Three Republicans and two Democrats join crowded 2016 field with their own ideas for changing government.
Five more presidential hopefuls have become official contenders in the last week, and with them come a slew of new ideas for reforming federal agencies and their workforces.
Three Republicans threw their hats into the ring for the 2016 race: former senator and 2012 presidential contender Rick Santorum, R-Pa.; former Gov. George Pataki, R-N.Y.; and Sen. Lindsey Graham, R-S.C. Former Maryland Gov. Martin O’Malley and Lincoln Chafee, who has served as mayor, senator and governor in Rhode Island, became the third and fourth Democrats to officially make a bid for the White House.
O’Malley and Pataki have both been eager to talk up their executive experience to demonstrate what they would do as president. The former New York governor said during a speech just before announcing his campaign that one of his first acts as president would be to reduce the size of the federal workforce “by at least 15 percent.”
“It’s too big,” Pataki said. “We have too many bureaucrats, too many federal workers. It has to be scaled back.” He said once he overturned Obamacare, reined in the Environmental Protection Agency and ended Common Core, his administration would be well on its way to meeting the 15 percent goal.
“There are those that will be saying, ‘Well you can’t do that,’ ” Pataki said. “I know we can, because when I became governor of New York I saw the same thing,” he added, noting he reduced the number of New York state employees by 25,000 -- more than 15 percent of the state’s workforce -- during his governorship.
Pataki also spoke of the need to “end the use of political government bureaucrats” at the Internal Revenue Service, which would also help to cut the size of the overall workforce. The IRS has been a familiar target for Republican candidates, and Santorum joined the chorus of those calling for its elimination during his campaign announcement. In his last presidential bid, the former Pennsylvania lawmaker also proposed doing away with the Centers for Medicare and Medicaid Services.
O’Malley, meanwhile, has spoken often of the need to move toward “data-driven governance,” citing his initiatives to do so both as Baltimore mayor and Maryland governor. The liberal Democrat has been trumpeting his performance benchmarking record since he was first elected governor.
“It is a system of open and transparent administration that actually sets goals and has guts to measure progress toward achieving those goals,” O’Malley said in 2007.
In a recent address at the Brookings Institution, O’Malley discussed the importance of bringing that strategy to the federal level to restore faith in government.
“The old ways of governing -- bureaucracy and hierarchy -- are fading away, and a new way is emerging,” O’Malley said. Those policies will include setting clear goals, measuring progress and “simply getting things done.”
Not surprisingly, the Republicans held a different view of the future of government. In 2012, Santorum said the federal government “kills jobs” and free people should grow the economy, not government. He has also, controversially, advocated for a larger role for religion in federal agencies.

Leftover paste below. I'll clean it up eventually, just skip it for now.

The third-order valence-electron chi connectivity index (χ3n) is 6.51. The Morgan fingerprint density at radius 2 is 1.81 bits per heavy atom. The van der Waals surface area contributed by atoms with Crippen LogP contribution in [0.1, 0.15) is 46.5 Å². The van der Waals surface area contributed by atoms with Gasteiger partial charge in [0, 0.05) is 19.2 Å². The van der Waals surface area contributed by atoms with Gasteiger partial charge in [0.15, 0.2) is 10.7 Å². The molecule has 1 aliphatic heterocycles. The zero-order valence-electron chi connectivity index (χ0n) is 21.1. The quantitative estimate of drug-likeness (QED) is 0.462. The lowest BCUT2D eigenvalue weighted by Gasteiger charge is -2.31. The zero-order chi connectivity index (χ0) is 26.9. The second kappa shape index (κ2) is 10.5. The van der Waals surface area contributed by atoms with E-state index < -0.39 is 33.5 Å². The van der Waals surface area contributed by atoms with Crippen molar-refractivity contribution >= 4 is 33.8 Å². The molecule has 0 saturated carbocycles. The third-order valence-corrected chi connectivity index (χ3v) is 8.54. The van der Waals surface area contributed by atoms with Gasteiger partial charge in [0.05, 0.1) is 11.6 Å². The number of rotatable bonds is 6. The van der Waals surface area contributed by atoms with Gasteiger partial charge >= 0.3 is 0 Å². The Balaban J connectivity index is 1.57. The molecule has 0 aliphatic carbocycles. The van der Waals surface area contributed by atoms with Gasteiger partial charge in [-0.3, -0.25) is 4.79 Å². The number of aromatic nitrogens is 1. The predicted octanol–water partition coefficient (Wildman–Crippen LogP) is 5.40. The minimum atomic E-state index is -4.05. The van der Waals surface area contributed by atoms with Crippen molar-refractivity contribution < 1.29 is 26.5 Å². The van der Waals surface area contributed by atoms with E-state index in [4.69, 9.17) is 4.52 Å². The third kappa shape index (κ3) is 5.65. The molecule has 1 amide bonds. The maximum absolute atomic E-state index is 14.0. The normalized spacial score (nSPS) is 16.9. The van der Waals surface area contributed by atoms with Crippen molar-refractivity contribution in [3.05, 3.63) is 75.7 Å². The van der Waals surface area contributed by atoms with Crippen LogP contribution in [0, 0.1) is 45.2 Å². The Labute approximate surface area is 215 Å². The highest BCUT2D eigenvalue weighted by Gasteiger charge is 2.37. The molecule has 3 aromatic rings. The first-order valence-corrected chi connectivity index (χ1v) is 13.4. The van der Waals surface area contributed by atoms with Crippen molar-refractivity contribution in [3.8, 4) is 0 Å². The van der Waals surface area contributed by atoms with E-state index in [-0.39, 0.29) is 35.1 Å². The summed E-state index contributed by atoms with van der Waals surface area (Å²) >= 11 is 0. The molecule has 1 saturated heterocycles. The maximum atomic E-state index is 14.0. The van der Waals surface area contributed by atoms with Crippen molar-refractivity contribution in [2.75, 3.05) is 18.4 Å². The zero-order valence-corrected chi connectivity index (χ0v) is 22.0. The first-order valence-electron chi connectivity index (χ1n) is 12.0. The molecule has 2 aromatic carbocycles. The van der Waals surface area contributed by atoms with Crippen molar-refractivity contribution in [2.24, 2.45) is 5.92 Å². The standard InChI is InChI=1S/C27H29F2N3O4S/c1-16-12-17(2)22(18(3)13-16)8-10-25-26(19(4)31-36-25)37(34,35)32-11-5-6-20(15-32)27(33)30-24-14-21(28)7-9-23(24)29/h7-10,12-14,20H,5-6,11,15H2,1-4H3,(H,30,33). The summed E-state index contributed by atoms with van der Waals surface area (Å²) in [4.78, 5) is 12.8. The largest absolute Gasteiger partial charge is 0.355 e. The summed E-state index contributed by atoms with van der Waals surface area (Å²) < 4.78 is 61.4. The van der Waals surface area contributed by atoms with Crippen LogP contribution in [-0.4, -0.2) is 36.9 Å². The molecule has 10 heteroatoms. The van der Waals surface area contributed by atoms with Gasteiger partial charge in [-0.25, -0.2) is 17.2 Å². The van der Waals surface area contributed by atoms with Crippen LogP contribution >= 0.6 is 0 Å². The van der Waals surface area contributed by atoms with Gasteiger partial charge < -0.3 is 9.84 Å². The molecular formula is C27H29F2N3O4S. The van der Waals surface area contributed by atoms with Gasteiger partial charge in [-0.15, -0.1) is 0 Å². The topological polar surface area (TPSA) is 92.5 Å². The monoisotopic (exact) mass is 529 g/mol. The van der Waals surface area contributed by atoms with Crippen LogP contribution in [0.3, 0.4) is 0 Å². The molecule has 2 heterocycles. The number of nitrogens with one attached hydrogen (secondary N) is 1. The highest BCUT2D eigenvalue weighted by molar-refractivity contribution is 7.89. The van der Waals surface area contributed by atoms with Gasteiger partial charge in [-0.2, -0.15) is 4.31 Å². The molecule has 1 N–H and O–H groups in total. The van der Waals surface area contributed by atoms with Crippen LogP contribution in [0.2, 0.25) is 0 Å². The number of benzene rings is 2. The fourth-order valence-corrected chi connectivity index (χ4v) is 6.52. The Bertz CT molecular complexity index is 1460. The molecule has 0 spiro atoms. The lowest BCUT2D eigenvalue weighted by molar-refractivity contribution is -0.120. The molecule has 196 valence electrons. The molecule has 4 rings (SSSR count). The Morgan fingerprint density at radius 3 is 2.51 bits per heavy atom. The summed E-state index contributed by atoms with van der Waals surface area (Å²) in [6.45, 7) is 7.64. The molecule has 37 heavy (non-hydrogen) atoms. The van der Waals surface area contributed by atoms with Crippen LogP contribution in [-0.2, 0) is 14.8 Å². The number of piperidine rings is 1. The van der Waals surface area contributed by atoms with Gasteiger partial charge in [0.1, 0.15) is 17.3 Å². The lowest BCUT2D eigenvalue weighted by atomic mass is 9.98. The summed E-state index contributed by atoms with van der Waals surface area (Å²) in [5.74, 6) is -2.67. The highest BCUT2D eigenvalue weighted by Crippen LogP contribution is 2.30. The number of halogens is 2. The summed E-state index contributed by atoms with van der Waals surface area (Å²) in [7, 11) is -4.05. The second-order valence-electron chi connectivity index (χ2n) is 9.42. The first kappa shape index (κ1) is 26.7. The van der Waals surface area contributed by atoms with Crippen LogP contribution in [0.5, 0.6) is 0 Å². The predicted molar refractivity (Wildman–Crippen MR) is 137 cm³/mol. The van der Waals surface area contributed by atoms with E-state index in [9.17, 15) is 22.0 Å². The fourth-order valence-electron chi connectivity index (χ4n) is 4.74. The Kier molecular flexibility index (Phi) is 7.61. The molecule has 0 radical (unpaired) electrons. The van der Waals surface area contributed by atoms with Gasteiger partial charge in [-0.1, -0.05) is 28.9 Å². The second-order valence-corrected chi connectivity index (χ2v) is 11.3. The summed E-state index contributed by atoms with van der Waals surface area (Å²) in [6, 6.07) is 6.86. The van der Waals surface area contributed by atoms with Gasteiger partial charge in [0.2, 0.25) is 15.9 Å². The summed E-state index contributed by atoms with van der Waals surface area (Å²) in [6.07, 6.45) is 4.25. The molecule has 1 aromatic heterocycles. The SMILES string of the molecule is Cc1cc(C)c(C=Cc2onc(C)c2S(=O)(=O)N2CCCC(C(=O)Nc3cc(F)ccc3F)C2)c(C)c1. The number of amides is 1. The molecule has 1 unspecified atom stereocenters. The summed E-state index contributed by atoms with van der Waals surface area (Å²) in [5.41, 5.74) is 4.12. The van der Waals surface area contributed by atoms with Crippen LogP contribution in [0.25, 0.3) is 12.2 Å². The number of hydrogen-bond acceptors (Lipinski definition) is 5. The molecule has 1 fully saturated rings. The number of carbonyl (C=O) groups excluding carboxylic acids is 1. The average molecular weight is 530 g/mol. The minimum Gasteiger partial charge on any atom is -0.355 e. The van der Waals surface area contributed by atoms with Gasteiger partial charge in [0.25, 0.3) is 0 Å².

Pataki, meanwhile, called the size of government an “enormous threat.”
“They think they have the right and ability to run our lives and tell us how to lead our lives,” he said last month.
Graham has voiced some support in recent years for the role of government in his opposition to sequestration, though his concerns rested mostly in the cuts to the Defense Department. The senator has also pushed some interesting ideas for federal pay and benefits.
In 1996, when he was first elected to the House, one of the first bills Graham authored was a measure to exempt federal agencies’ contractors from overtime compensation. As a senator in 2012, Graham cosponsored legislation to end Medicare in its current form and instead give all seniors access to the Federal Employees Health Benefits Program. He has consistently pushed for more health care coverage for reservists. His love for all things military carried over to federal law enforcement in 2003, when he introduced a bill to ensure the group’s due process rights.
Chafee, while still a Republican, also fought for the rights of federal law enforcement officers. In 2002, the then-senator brokered a compromise bill to ensure collective bargaining rights for employees at the newly formed Homeland Security Department.
Through the group Patriot Voices, which Santorum founded three years ago, the 2012 Republican runner-up also advocated significant changes to federal employees’ compensation. His group supports a four-year pay freeze for the federal workforce. It also called for a 10 percent workforce reduction for non-Defense related feds with no compensatory increase in the contract workforce. Santorum has also endorsed phasing out the defined benefit plans for “newer” federal workers.
Chafee too has a history of calling for pension reforms, ushering through an overhaul in Rhode Island that ended former state employees’ cost-of-living adjustments and raised the retirement age.
Recent polling suggests all five of the newest contenders are long shots, but expect to hear some of these issues resurface as they look to climb above the competition.
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